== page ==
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Ritz Camera Warns of Possible Liquidation

The Ultra Ritz Camera store on L Street in the District. The retailer lacks the cash to keep stores open this summer.
The Ultra Ritz Camera store on L Street in the District. The retailer lacks the cash to keep stores open this summer. (By Marcus Yam -- The Washington Post)
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By V. Dion Haynes and Emma L. Carew
Washington Post Staff Writers
Thursday, July 9, 2009

Ritz Camera, the ubiquitous national photo chain that got its start as an Atlantic City portrait studio 91 years ago, said yesterday it is unable to raise the cash it needs to operate through the summer.

The Beltsville-based firm, a victim of the economy and changing technology, has been attempting to reorganize since it filed for Chapter 11 bankruptcy protection in February. The company said in court documents yesterday that it now hopes to sell its assets.

The documents, filed in the U.S. Bankruptcy Court in Wilmington, Del., say the company has been negotiating with two potential bidders who would take over all of its 370 stores. The company asked to schedule an auction for July 20.

If the effort to sell the company is not successful, according to the filing, Ritz is seeking permission to liquidate and close by July 24, to avoid paying $3 million in rent going into September.

The company already has shuttered about 400 stores and shut down its Boater's World Marine Centers. Retail analysts attributed the action to a dramatic decline in consumer spending for items such as cameras and boating gear as well as the marketplace's switch to digital photography, which is making photo processing obsolete.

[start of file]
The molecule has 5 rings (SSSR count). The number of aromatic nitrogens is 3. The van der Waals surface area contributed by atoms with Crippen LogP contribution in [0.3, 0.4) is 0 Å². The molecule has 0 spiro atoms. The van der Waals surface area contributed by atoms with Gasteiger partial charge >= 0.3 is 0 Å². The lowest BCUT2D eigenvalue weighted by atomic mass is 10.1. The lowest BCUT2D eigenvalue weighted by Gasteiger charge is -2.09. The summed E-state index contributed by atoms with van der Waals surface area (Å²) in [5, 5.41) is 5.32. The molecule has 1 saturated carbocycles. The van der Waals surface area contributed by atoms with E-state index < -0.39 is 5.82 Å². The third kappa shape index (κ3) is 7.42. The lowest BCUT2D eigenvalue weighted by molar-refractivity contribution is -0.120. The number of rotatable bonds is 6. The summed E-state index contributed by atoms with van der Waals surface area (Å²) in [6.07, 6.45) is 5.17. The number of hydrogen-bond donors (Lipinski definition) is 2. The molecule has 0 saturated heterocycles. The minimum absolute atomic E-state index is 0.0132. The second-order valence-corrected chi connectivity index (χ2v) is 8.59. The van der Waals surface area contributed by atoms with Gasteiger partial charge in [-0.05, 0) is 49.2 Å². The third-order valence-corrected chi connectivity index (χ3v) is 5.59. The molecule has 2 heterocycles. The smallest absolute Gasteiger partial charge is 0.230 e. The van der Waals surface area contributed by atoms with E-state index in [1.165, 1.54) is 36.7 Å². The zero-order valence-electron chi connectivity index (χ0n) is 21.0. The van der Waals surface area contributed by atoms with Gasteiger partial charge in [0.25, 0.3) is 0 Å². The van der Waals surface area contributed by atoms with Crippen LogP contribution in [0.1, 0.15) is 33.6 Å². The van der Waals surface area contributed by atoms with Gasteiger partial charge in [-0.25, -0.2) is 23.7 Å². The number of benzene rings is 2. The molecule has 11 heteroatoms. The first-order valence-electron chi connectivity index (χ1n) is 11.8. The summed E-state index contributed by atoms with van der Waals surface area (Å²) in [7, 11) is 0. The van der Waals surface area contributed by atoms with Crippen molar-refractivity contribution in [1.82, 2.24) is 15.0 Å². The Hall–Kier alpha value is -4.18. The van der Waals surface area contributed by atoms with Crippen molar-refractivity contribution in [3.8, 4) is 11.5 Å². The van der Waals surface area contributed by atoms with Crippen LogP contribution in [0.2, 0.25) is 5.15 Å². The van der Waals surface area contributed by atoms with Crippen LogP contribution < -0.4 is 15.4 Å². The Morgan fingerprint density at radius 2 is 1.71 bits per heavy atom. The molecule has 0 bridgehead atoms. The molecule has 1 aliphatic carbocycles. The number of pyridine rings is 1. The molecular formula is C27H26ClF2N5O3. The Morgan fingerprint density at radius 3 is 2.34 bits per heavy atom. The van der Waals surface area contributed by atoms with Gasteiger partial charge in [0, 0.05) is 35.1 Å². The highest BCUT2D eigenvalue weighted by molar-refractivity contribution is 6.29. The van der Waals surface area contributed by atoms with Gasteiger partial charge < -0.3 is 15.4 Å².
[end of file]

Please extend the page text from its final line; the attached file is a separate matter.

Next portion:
The company is run by chief executive David Ritz, who dramatically expanded the chain after taking over the family business in 1969. David Ritz's father and uncle each ran separate photo businesses that later merged -- his father started his studio in 1918.

Ritz, through a spokesman, declined to comment.

The Ritz family "took a small business and grew it into a huge one. It's had a tremendous heyday, with tremendous growth," said Mark Millman, president of Millman Search Group, a Baltimore-based retail consulting and executive search firm.

"I'm surprised they couldn't make a go of it with the remaining stores," Millman added. "They were able to discard the most unprofitable stores and were left with the best and brightest stores."

Millman said a sale could be difficult because many of the 370 remaining stores are located in malls with high rents and declining foot traffic.

Gary Pageau, who publishes a magazine for the Photo Marketing Association, called Ritz an innovator in the industry who pioneered one-hour photo processing and several products, including photo books that are printed in the store an hour after a consumer sends digital images online. "He was able to build two national chains," Pageau said. "What they've done has never been done before and will never be done again."

According to the filing, Ritz "may not have sufficient availability to continue operating through the summer as a standalone entity and to purchase inventory required for the fall holiday season. " As a result, the company "believes that the time to maximize value through a sale process is now."

Tiffany Hall, a former employee of the Ritz store at 18th and L streets in Northwest Washington, said she isn't surprised by the store's troubles. She said she worked for Ritz for 10 years, mostly in Florida, and left shortly before the company declared bankruptcy in February.

Hall, who stopped in the store to get some wedding prints, said many photographers simply are not printing as many photos any more. Now, photographers can upload and e-mail the images digitally, or just print out the one or two they want, she said.

Staff writer Ylan Q. Mui and staff researcher Eddy Palanzo contributed to this report.


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